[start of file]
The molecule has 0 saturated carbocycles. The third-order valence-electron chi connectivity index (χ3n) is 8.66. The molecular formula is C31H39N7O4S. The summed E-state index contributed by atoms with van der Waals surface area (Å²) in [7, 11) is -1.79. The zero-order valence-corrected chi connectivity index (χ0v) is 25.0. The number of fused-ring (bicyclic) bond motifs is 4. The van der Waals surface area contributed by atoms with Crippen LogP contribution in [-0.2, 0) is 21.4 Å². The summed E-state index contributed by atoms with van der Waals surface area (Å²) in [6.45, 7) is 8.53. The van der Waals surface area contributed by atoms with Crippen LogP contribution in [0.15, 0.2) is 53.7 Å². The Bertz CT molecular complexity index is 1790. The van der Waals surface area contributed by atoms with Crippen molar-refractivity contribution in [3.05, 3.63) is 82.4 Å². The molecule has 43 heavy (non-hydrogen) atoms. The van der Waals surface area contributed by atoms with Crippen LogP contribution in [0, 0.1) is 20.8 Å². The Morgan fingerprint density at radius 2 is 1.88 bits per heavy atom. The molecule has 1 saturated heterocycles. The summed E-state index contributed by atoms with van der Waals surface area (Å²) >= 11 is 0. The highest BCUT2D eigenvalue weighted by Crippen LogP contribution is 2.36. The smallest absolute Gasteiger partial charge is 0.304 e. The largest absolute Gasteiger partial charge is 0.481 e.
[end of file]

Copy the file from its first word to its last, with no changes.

The molecule has 0 saturated carbocycles. The third-order valence-electron chi connectivity index (χ3n) is 8.66. The molecular formula is C31H39N7O4S. The summed E-state index contributed by atoms with van der Waals surface area (Å²) in [7, 11) is -1.79. The zero-order valence-corrected chi connectivity index (χ0v) is 25.0. The number of fused-ring (bicyclic) bond motifs is 4. The van der Waals surface area contributed by atoms with Crippen LogP contribution in [-0.2, 0) is 21.4 Å². The summed E-state index contributed by atoms with van der Waals surface area (Å²) in [6.45, 7) is 8.53. The van der Waals surface area contributed by atoms with Crippen LogP contribution in [0.15, 0.2) is 53.7 Å². The Bertz CT molecular complexity index is 1790. The van der Waals surface area contributed by atoms with Crippen molar-refractivity contribution in [3.05, 3.63) is 82.4 Å². The molecule has 43 heavy (non-hydrogen) atoms. The van der Waals surface area contributed by atoms with Crippen LogP contribution in [0, 0.1) is 20.8 Å². The Morgan fingerprint density at radius 2 is 1.88 bits per heavy atom. The molecule has 1 saturated heterocycles. The summed E-state index contributed by atoms with van der Waals surface area (Å²) >= 11 is 0. The highest BCUT2D eigenvalue weighted by Crippen LogP contribution is 2.36. The smallest absolute Gasteiger partial charge is 0.304 e. The largest absolute Gasteiger partial charge is 0.481 e.